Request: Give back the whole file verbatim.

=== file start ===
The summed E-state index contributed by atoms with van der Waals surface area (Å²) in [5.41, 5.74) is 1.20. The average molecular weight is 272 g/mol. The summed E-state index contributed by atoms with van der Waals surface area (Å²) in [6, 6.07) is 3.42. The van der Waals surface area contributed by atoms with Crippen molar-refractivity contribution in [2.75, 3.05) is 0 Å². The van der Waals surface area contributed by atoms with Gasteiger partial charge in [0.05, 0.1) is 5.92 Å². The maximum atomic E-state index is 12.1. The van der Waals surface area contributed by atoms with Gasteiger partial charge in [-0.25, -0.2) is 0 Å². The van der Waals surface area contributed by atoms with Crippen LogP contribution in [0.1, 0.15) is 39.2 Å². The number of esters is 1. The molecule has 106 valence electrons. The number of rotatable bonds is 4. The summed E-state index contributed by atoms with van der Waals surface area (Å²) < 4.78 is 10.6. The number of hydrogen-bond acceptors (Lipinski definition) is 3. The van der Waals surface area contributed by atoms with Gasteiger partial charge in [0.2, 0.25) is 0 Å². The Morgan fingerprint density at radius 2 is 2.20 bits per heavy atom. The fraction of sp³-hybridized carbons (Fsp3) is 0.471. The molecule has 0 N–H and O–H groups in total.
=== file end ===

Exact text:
The summed E-state index contributed by atoms with van der Waals surface area (Å²) in [5.41, 5.74) is 1.20. The average molecular weight is 272 g/mol. The summed E-state index contributed by atoms with van der Waals surface area (Å²) in [6, 6.07) is 3.42. The van der Waals surface area contributed by atoms with Crippen molar-refractivity contribution in [2.75, 3.05) is 0 Å². The van der Waals surface area contributed by atoms with Gasteiger partial charge in [0.05, 0.1) is 5.92 Å². The maximum atomic E-state index is 12.1. The van der Waals surface area contributed by atoms with Gasteiger partial charge in [-0.25, -0.2) is 0 Å². The van der Waals surface area contributed by atoms with Crippen LogP contribution in [0.1, 0.15) is 39.2 Å². The number of esters is 1. The molecule has 106 valence electrons. The number of rotatable bonds is 4. The summed E-state index contributed by atoms with van der Waals surface area (Å²) < 4.78 is 10.6. The number of hydrogen-bond acceptors (Lipinski definition) is 3. The van der Waals surface area contributed by atoms with Gasteiger partial charge in [0.2, 0.25) is 0 Å². The Morgan fingerprint density at radius 2 is 2.20 bits per heavy atom. The fraction of sp³-hybridized carbons (Fsp3) is 0.471. The molecule has 0 N–H and O–H groups in total.